“He’s been having headaches and ...well, I don’t know – visions and ...and nightmares, for ages now,” she confided quietly to the Pastor, who bowed his head lower to hers in sympathy. “He just won’t get help!” she turned to look into the minister’s eyes through the film of her copious tears. “You know what he’s like.”
Mike Spicer did know. He had been a close friend of the Grahams for several years. He nodded, squeezed Sybil’s shoulders. “He’s so afraid they’ll discover something wrong with his brain - stop him working.” Sybil could not control the resurgence of sobs. Added to her desperate concern for her husband was the guilt she felt on divulging this confidence. What was worse, at any moment, paramedics would take Jonathan to a hospital – maybe even the Federation Hospital where he worked – and his secret malady would be revealed, his worst fears realised. More potent by far though than her guilt, was the sudden influx of terror to her heart as she faced her own worst fears; her husband was seriously ill.
Mike Spicer had been the Pastor of The Elim Pentecostal City Church in Selly Oak for four years. He had a First Class Systematic Theology degree from Kings College, London and was thirty-eight years old. He was married to Helen, a violinist with a music degree, also from Kings. They had two small daughters. He had become very fond of Jonathan and Sybil Graham since he had begun to pastor their church and relied increasingly on Jonathan’s Apologetic skills and shining faith, as well as his abundant spiritual gifting. It was with enormous distress that Mike regarded the prostrate body of his friend and Sybil’s anguish. He closed his eyes in fervent prayer and was instantly washed with an unaccountable peace and a conviction that all would be well. He opened his eyes and smiled.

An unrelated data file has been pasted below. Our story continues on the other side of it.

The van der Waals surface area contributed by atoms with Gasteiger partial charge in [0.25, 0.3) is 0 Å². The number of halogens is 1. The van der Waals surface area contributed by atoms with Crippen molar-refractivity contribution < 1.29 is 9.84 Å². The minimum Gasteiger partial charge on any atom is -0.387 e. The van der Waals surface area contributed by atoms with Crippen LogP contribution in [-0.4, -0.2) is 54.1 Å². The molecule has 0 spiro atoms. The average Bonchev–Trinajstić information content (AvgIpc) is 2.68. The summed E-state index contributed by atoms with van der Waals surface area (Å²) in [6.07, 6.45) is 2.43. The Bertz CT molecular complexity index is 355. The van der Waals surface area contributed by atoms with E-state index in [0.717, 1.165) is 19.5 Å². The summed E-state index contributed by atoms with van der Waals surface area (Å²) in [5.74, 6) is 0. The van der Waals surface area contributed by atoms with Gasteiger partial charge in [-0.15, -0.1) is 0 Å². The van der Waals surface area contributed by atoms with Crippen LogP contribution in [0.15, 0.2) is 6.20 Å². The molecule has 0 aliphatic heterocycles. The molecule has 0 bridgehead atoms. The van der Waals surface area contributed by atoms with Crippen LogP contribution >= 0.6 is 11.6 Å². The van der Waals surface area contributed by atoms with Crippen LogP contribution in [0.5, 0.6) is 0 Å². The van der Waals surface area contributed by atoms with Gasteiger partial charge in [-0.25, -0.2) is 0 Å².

“Sybil,” Sybil looked at him, tried her best to stop crying. “Sybil, He is going to be fine.” The confidence and love in Mike’s eyes were utterly convincing. Sybil laughed in relief, grasped one of his hands in both of hers and squeezed her appreciation, “God has begun a great work in Jonathan - He’ll finish it.”
When the paramedics arrived, Jonathan began to regain consciousness. They checked his vital signs, asked the necessary questions of Mike and Sybil, gently lifted the patient onto the stretcher. Sybil followed the paramedics and sat with her husband in the ambulance. She held his hand as he opened his eyes and tried to make sense of what was happening.
Back in Amman, Sanwer Al Mahoudi’s irritation had become fury. He forgot Jonathan Graham and turned his attention once more to the other screen on which the world’s territory was lighting up each second with vexillological enthusiasm. It told him that, in the hours it had taken for the number of evangelists to drop by three, the number of people throughout the world expressing on line in some way, their interest in Christ, had increased by almost six thousand. Al Mahoudi fought the urge to hit the screen and reasoned that the digital readout was merely doing its job. He would do his.
Justin Kovacs was only twenty but had been severely depressed for nearly three years. When he was almost eighteen, he had started having violent dreams from which he woke sweating and terrified. They were always similar; he was either running from a location in which he knew there would be a devastating bomb detonation at any second, or else he was planting the bomb and estimating the number of minutes he had to get clear before it exploded. In the dream, nothing was more important than planting the bomb; not the people he passed or the cars jostling each other like clots through the roundabout system close by. The location was definitely Birmingham. But until recently, Justin had been unaware of the target.